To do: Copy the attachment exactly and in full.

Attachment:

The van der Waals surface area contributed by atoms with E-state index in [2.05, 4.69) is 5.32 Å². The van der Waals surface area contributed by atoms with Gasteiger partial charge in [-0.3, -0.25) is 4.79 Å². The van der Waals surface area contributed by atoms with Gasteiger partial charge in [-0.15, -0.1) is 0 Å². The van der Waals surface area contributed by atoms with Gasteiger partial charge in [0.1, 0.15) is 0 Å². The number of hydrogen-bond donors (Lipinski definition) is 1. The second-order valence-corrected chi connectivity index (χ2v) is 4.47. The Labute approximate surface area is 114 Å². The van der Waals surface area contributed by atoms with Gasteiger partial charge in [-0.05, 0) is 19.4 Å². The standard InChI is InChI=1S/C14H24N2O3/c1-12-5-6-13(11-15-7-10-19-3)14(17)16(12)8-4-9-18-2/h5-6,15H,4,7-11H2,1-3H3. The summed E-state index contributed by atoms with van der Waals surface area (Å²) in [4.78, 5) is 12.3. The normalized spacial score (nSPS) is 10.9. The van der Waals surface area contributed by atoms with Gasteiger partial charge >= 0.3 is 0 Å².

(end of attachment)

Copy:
The van der Waals surface area contributed by atoms with E-state index in [2.05, 4.69) is 5.32 Å². The van der Waals surface area contributed by atoms with Gasteiger partial charge in [-0.3, -0.25) is 4.79 Å². The van der Waals surface area contributed by atoms with Gasteiger partial charge in [-0.15, -0.1) is 0 Å². The van der Waals surface area contributed by atoms with Gasteiger partial charge in [0.1, 0.15) is 0 Å². The number of hydrogen-bond donors (Lipinski definition) is 1. The second-order valence-corrected chi connectivity index (χ2v) is 4.47. The Labute approximate surface area is 114 Å². The van der Waals surface area contributed by atoms with Gasteiger partial charge in [-0.05, 0) is 19.4 Å². The standard InChI is InChI=1S/C14H24N2O3/c1-12-5-6-13(11-15-7-10-19-3)14(17)16(12)8-4-9-18-2/h5-6,15H,4,7-11H2,1-3H3. The summed E-state index contributed by atoms with van der Waals surface area (Å²) in [4.78, 5) is 12.3. The normalized spacial score (nSPS) is 10.9. The van der Waals surface area contributed by atoms with Gasteiger partial charge >= 0.3 is 0 Å².